In my thirty-some years of practicing dentistry, I still find the oral environment fascinating. At the same time, it is both simple and complex, understood and not understood. Let’s talk for a minute about what constitutes oral health, what is an unhealthy oral condition and what some of the options are to you – as healthy or unhealthy – as a patient.
Basically, a healthy oral environment is on in which everything is working together in harmony. That is, all teeth are present (except for wisdom teeth or teeth removed for orthodontic treatment), the alignment of the teeth is correct, the bone and gum around the teeth is healthy and strong and all is clean. If this is your fortunate condition, regular daily dental care with toothbrushing, flossing and toothpicking should keep you there. Coupled with a yearly visit to the dentist to verify that all is well and a once or twice a year cleaning done professionally by the hygienist should be all that is required.
What if your lot is not so lucky! Here is where the mouth and teeth fool us. The first culprit to creep in is decay. Another is gum and bone weakening called periodontal disease. Both of these processes take a long time to have a harmful effect. Usually there is no feeling, discomfort or awareness that this is happening. IF YOU WAIT LONG ENOUGH FOR THE TEETH TO HURT, THE GUMS TO SWELL OR THE TEETH TO LOOSEN…YOU HAVE WAITED TOO LONG!!!! At this point, you now require involved treatment or the loss of one or many teeth. If teeth are removed (and not replaced), remaining teeth can move and drift up, down, forward or backwards. This results over time in loss of tooth-to-tooth fit, loss of chewing efficiency and loss of your smile. To emphasize and point out again, the problem is that decay of the teeth and problems in the gum and bone that support the teeth are slow-occurring and happen for a long time without any awareness of the problem. Detected early, these problems are solved easily, with as little as a filling and a cleaning required. Left too long, crowns, tooth removal, bridges, removable plates and accompanying periodontal surgery may be required. I always say, “If you don’t want to see the dentist much, visit once a year, get checked and keep yourself in good dental health”.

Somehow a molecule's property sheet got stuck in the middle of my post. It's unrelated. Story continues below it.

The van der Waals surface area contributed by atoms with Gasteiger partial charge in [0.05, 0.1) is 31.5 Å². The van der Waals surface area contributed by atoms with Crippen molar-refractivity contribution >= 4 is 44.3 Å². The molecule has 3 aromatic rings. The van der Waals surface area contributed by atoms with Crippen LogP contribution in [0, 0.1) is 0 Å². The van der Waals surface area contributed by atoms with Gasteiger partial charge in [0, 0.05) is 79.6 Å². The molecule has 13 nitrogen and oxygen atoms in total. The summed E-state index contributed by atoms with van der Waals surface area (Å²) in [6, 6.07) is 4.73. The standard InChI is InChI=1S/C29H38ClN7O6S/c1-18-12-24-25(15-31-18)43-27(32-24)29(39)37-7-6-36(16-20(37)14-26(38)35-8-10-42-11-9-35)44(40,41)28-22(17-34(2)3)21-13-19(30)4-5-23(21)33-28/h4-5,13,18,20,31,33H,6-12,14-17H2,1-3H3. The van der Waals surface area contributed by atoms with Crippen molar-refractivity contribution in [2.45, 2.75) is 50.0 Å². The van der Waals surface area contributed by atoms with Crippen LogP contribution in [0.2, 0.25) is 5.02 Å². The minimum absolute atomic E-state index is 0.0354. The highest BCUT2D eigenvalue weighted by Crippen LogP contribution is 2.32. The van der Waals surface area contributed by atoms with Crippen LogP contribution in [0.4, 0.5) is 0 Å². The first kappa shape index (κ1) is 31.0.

What if all checks out? You do a good job of daily home care. You have healthy teeth, gums and bone. Are there any additional options of treatment or care for you? The answer is “Yes!”. If alignment is incorrect or teeth are crowded and not visually appealing when you smile, you may be a candidate for braces. The dentist who specializes in this treatment is called an orthodontist. The general dentist may also be able to offer bonding (“coating”) of teeth, filling in gaps between teeth, veneering (“porcelain fronts”) or other cosmetic options. If teeth are discolored, you may be a candidate for bleaching. This is a process which actually changes the tooth color of the enamel on your natural teeth. You may want to change old silver (“dark”) fillings to tooth colored fillings. If you grind your teeth at night and wake up with sore jaw muscles or tender joints, you may be a candidate for a night guard – a custom made plastic device you put in your mouth at night that allows the teeth to harmlessly slide over each other.
As a practicing general dentist and as a representative of the dental profession, I invite you to see the dentist. I challenge you to obtain and maintain good oral health. We would love to see you and help you understand where it is that you stand orally and discuss with you any options regarding your teeth you may be interested in.